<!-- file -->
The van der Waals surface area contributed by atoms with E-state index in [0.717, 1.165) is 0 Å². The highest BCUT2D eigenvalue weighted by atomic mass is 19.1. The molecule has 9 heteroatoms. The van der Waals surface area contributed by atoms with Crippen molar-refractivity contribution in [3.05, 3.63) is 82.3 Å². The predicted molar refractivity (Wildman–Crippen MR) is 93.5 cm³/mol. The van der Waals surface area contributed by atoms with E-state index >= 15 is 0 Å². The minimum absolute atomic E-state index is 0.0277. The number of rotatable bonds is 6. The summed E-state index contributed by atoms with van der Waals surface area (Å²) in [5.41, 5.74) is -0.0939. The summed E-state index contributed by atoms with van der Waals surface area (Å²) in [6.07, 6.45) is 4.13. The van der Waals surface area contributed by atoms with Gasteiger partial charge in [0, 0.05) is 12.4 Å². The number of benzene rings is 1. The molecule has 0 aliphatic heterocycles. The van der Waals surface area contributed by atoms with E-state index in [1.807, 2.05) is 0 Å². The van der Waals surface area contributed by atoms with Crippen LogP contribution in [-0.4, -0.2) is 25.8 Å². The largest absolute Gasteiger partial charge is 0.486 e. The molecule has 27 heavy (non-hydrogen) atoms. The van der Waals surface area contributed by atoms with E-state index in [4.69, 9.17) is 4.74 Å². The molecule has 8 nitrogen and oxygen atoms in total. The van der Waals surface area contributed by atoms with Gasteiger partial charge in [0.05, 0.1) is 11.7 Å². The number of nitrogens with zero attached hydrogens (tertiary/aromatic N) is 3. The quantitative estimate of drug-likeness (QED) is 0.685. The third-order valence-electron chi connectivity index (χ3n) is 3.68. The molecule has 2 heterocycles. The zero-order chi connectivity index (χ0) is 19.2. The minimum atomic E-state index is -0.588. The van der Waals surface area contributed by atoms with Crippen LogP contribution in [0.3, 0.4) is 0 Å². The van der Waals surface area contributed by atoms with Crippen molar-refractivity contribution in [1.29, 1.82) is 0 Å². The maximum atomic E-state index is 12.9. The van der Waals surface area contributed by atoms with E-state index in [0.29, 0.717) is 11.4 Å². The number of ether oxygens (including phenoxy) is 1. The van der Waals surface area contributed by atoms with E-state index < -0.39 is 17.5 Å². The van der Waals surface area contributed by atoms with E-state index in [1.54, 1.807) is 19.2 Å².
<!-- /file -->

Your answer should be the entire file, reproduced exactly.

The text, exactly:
The van der Waals surface area contributed by atoms with E-state index in [0.717, 1.165) is 0 Å². The highest BCUT2D eigenvalue weighted by atomic mass is 19.1. The molecule has 9 heteroatoms. The van der Waals surface area contributed by atoms with Crippen molar-refractivity contribution in [3.05, 3.63) is 82.3 Å². The predicted molar refractivity (Wildman–Crippen MR) is 93.5 cm³/mol. The van der Waals surface area contributed by atoms with E-state index >= 15 is 0 Å². The minimum absolute atomic E-state index is 0.0277. The number of rotatable bonds is 6. The summed E-state index contributed by atoms with van der Waals surface area (Å²) in [5.41, 5.74) is -0.0939. The summed E-state index contributed by atoms with van der Waals surface area (Å²) in [6.07, 6.45) is 4.13. The van der Waals surface area contributed by atoms with Gasteiger partial charge in [0, 0.05) is 12.4 Å². The number of benzene rings is 1. The molecule has 0 aliphatic heterocycles. The van der Waals surface area contributed by atoms with E-state index in [1.807, 2.05) is 0 Å². The van der Waals surface area contributed by atoms with Crippen LogP contribution in [-0.4, -0.2) is 25.8 Å². The largest absolute Gasteiger partial charge is 0.486 e. The molecule has 27 heavy (non-hydrogen) atoms. The van der Waals surface area contributed by atoms with E-state index in [4.69, 9.17) is 4.74 Å². The molecule has 8 nitrogen and oxygen atoms in total. The van der Waals surface area contributed by atoms with Gasteiger partial charge in [0.05, 0.1) is 11.7 Å². The number of nitrogens with zero attached hydrogens (tertiary/aromatic N) is 3. The quantitative estimate of drug-likeness (QED) is 0.685. The third-order valence-electron chi connectivity index (χ3n) is 3.68. The molecule has 2 heterocycles. The zero-order chi connectivity index (χ0) is 19.2. The minimum atomic E-state index is -0.588. The van der Waals surface area contributed by atoms with Crippen LogP contribution in [0.3, 0.4) is 0 Å². The van der Waals surface area contributed by atoms with Crippen molar-refractivity contribution in [1.29, 1.82) is 0 Å². The maximum atomic E-state index is 12.9. The van der Waals surface area contributed by atoms with E-state index in [0.29, 0.717) is 11.4 Å². The number of ether oxygens (including phenoxy) is 1. The van der Waals surface area contributed by atoms with E-state index < -0.39 is 17.5 Å². The van der Waals surface area contributed by atoms with E-state index in [1.54, 1.807) is 19.2 Å².